Friday 14th February 2020
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U.S. equities edged higher after the World Heath Organization said a spike in coronavirus diagnoses doesn’t necessarily reflect a sudden surge in new infections. Treasuries trimmed their gains and West Texas crude advanced.
The S&P 500 Index rose Thursday, recovering from early lows after a top WHO official said many of the added cases date back days and weeks. Earlier, the benchmark had slumped alongside European and Asian equity gauges when officials in China deployed a revised methodology to diagnose the virus, sending the number of confirmed cases soaring.
“It’s too early to tell the overall impact on U.S. markets. We seem to continue to be strong and U.S. consumers continue to be strong,” Chris Gaffney, president of world markets at TIAA, said by phone. “The question now is, how quickly can the virus get under control and can China limit the extent and get things back to normal as quickly as possible?”
The euro traded near the lowest since 2017, while the U.K. pound gained and gilts retreated after Sajid Javid quit as Chancellor of the Exchequer. The FTSE 100 Index also declined.
Investor sentiment had improved in recent sessions amid speculation the impact from the coronavirus outbreak on global growth would be short-lived. That assumption was thrown into doubt when Hubei, the province at the center of the epidemic, reported almost 15,000 new cases after it revised its data to include “clinically diagnosed” cases in its daily disclosure.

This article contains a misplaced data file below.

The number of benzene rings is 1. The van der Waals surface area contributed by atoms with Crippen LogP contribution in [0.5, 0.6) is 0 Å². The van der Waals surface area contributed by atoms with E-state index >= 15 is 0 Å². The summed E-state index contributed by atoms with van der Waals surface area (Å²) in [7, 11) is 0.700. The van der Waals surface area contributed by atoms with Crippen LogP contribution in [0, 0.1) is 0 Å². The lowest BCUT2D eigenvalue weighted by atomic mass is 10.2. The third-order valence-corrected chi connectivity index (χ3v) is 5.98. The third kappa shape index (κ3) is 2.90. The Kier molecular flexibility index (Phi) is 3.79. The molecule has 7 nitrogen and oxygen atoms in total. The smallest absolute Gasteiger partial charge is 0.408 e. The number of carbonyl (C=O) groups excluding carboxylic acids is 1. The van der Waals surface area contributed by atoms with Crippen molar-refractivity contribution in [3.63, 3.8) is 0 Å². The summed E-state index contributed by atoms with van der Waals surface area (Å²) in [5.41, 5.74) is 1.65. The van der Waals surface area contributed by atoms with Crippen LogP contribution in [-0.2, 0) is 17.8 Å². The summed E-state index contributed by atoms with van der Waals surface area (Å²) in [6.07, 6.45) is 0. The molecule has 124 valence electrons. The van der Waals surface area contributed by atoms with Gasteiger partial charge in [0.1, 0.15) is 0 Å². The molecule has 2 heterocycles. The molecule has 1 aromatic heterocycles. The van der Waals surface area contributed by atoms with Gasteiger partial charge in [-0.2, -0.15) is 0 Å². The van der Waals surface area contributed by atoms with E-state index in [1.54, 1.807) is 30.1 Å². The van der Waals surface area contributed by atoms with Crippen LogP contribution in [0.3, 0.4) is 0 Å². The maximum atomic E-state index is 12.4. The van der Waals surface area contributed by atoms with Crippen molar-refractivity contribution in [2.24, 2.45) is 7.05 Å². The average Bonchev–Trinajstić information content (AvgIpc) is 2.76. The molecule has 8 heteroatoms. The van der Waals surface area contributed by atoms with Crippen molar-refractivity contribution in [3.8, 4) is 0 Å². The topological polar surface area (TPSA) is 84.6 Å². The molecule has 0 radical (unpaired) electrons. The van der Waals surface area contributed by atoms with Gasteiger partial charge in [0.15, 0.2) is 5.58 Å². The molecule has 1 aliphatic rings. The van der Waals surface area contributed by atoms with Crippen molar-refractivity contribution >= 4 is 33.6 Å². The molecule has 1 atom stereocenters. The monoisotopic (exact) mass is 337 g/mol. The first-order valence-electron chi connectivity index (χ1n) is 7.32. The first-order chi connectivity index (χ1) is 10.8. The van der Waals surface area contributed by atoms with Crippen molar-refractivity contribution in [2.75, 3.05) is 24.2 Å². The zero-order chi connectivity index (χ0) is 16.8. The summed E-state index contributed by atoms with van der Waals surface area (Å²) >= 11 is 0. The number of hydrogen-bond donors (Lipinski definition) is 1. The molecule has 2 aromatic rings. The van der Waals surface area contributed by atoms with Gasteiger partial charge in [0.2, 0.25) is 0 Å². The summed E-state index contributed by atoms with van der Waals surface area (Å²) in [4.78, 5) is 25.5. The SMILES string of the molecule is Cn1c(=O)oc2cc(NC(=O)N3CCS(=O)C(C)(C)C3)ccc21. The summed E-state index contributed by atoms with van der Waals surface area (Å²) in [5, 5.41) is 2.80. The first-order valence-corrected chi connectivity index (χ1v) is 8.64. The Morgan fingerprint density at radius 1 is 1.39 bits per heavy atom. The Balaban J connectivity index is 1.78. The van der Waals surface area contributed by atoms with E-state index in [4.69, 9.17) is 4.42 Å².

Elsewhere, stock gauges in Japan, Shanghai, Hong Kong and South Korea all declined, though shares in Australia edged higher. Oil climbed even as the International Energy Agency said the coronavirus means global demand will drop this quarter for the first time in over a decade.
China and the U.S. on Friday are scheduled to lower tariffs on billions of dollars of respective imports as part of the trade deal signed last month.
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